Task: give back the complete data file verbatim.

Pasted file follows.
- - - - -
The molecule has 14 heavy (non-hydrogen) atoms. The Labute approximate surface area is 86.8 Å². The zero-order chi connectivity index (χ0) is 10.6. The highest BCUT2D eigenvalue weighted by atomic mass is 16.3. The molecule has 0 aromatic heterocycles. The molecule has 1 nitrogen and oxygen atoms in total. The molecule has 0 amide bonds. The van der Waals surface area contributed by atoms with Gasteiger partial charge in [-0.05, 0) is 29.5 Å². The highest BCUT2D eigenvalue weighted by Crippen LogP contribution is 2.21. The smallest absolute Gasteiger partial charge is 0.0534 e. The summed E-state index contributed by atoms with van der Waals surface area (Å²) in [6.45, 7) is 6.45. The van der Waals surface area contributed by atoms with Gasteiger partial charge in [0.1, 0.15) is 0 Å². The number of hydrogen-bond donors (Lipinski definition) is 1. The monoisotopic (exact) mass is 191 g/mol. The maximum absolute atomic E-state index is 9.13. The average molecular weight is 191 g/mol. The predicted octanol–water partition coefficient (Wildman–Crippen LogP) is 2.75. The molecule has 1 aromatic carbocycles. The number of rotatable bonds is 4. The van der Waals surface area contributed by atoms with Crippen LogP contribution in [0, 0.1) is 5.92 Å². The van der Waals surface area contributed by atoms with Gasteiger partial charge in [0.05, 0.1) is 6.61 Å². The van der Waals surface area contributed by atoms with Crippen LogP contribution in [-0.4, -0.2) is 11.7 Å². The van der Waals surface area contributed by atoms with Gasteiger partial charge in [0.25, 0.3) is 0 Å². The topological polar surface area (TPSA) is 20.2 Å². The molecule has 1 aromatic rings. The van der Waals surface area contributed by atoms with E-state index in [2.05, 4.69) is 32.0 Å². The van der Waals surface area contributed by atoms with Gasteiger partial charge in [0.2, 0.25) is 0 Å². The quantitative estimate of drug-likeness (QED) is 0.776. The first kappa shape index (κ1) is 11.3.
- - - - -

The molecule has 14 heavy (non-hydrogen) atoms. The Labute approximate surface area is 86.8 Å². The zero-order chi connectivity index (χ0) is 10.6. The highest BCUT2D eigenvalue weighted by atomic mass is 16.3. The molecule has 0 aromatic heterocycles. The molecule has 1 nitrogen and oxygen atoms in total. The molecule has 0 amide bonds. The van der Waals surface area contributed by atoms with Gasteiger partial charge in [-0.05, 0) is 29.5 Å². The highest BCUT2D eigenvalue weighted by Crippen LogP contribution is 2.21. The smallest absolute Gasteiger partial charge is 0.0534 e. The summed E-state index contributed by atoms with van der Waals surface area (Å²) in [6.45, 7) is 6.45. The van der Waals surface area contributed by atoms with Gasteiger partial charge in [0.1, 0.15) is 0 Å². The number of hydrogen-bond donors (Lipinski definition) is 1. The monoisotopic (exact) mass is 191 g/mol. The maximum absolute atomic E-state index is 9.13. The average molecular weight is 191 g/mol. The predicted octanol–water partition coefficient (Wildman–Crippen LogP) is 2.75. The molecule has 1 aromatic carbocycles. The number of rotatable bonds is 4. The van der Waals surface area contributed by atoms with Crippen LogP contribution in [0, 0.1) is 5.92 Å². The van der Waals surface area contributed by atoms with Gasteiger partial charge in [0.05, 0.1) is 6.61 Å². The van der Waals surface area contributed by atoms with Crippen LogP contribution in [-0.4, -0.2) is 11.7 Å². The van der Waals surface area contributed by atoms with Gasteiger partial charge in [0.25, 0.3) is 0 Å². The topological polar surface area (TPSA) is 20.2 Å². The molecule has 1 aromatic rings. The van der Waals surface area contributed by atoms with E-state index in [2.05, 4.69) is 32.0 Å². The van der Waals surface area contributed by atoms with Gasteiger partial charge in [0.2, 0.25) is 0 Å². The quantitative estimate of drug-likeness (QED) is 0.776. The first kappa shape index (κ1) is 11.3.